It's Day 20 for the Benghazi CSI-team hostage crisis. That's how long an FBI forensic team has been trying to gain access in Libya to what the State Department still calls a crime scene — the Obama administration's preferred term for the location of the first assassination of a U.S. ambassador since 1979 and the first successful Al Qaeda-backed attack on U.S. soil since the 9/11 strikes (our embassies and consulates are sovereign U.S. territory).
It is perhaps not accidental that the State Department cites the need to complete the investigation as an excuse to stay silent on the whole matter. "You're not going to hear anything from here unless my guidance changes…," explained Victoria Nuland, the State Department spokeswoman. "When we open a criminal investigation in the United States, generally, we don't brief out in pieces until the investigation is complete so we don't prejudice the outcome. I have to respect their process, obviously."
"There's a chance we never make it in there," a source described as "a senior law enforcement official" told The New York Times.
"Never" may be unacceptable even to this White House, but anything past Nov. 6 will do just fine.
Unfortunately, the rest of the administration's PR operation isn't going nearly as well. It is not clear whether U.N. Ambassador Susan Rice lied or made a fool of herself — and the administration — when she blamed a YouTube video for the Sept. 11 Libya attack and denied that the administration's security precautions were scandalously insufficient.
On a slew of Sunday shows on Sept. 16, Rice said the two former Navy SEALs who were also killed were providing security. Former Navy SEAL bodyguards do not die in safe houses far from those they're protecting, just as spontaneous mobs do not orchestrate a sophisticated ground assault complete with rocket-propelled grenades.
The Libya follies are merely the most visible flashpoint of the larger unraveling of the Obama administration's foreign policy. The U.S.-Israel relationship has become a bad soap opera. Afghanistan is slipping away, as our troops are being killed by the men they're supposed to be training for the handover. Egypt is now run by the Muslim Brotherhood. Russia casually mocks and defies us. China is rapidly replacing us as an Asian hegemon and rattling sabers at our ally Japan.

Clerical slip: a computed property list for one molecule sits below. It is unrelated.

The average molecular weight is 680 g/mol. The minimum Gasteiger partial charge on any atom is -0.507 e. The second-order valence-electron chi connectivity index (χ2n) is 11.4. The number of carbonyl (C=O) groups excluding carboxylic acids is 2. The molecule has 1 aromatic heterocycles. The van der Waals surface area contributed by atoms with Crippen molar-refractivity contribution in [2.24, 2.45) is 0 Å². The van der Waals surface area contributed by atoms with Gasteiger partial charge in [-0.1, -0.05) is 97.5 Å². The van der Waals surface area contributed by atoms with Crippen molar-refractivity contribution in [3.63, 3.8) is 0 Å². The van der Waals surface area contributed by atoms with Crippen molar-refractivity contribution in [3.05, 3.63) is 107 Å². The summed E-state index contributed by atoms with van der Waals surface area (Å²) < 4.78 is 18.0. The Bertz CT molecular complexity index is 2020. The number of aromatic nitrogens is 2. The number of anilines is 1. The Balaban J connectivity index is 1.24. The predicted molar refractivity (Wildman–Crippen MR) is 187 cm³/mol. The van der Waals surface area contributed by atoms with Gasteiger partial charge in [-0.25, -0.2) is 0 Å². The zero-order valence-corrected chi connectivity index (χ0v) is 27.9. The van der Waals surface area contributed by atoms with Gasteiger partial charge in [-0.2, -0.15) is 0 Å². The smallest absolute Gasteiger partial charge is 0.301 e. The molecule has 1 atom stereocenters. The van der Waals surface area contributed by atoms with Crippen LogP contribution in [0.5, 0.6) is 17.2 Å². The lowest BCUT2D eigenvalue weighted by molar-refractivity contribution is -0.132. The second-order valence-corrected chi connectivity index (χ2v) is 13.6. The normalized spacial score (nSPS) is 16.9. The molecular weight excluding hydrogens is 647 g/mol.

Most troubling, as Fred and Kimberly Kagan document in the current issue of National Review, Iraq is rapidly becoming an Iranian vassal state. When President Obama entered office, we had nearly 150,000 troops in Iraq and much sway over the course that nation took. Now we have 150 and almost no sway. Sectarian violence is up, and Al Qaeda in Iraq is resurgent.
Meanwhile, note the Kagans (who helped craft the Iraq "surge" strategy), Iraqi airspace has become a "critical lifeline for the vicious regime of Bashar Assad" as he kills thousands of his own people in Syria.
They also note that Iraq has become an essential pathway for Iran to circumvent the sanctions intended to prevent it from pursuing a nuclear bomb.
There's a dark irony to all of this. At least until the killing of Bin Laden, Obama kept foreign policy out of the headlines so he could concentrate on domestic policy. Even after Bin Laden's death, when Obama started to tout foreign policy to compensate for a sputtering economy, the message was that under Obama, there's no drama.
The quiet yet massive increase in drone-strike killings, the reluctance to support democratic regime-change in Iran, saying yes to the Afghan surge while insisting on an expiration date, his unwillingness to push for a continued presence in Iraq, his capitulation to Bush policies on Guantanamo Bay and domestic terrorism trials, the administration's reflexive spinning of thwarted and actual terrorism attacks (the Times Square and "underwear" bombers, the Ft. Hood shooting) as "isolated incidents" — all gave the impression there was nothing to worry about with Obama at the helm.
But making problems easy to ignore isn't the same as solving them. How fitting then that the game of kick-the-can faltered just five weeks from election day.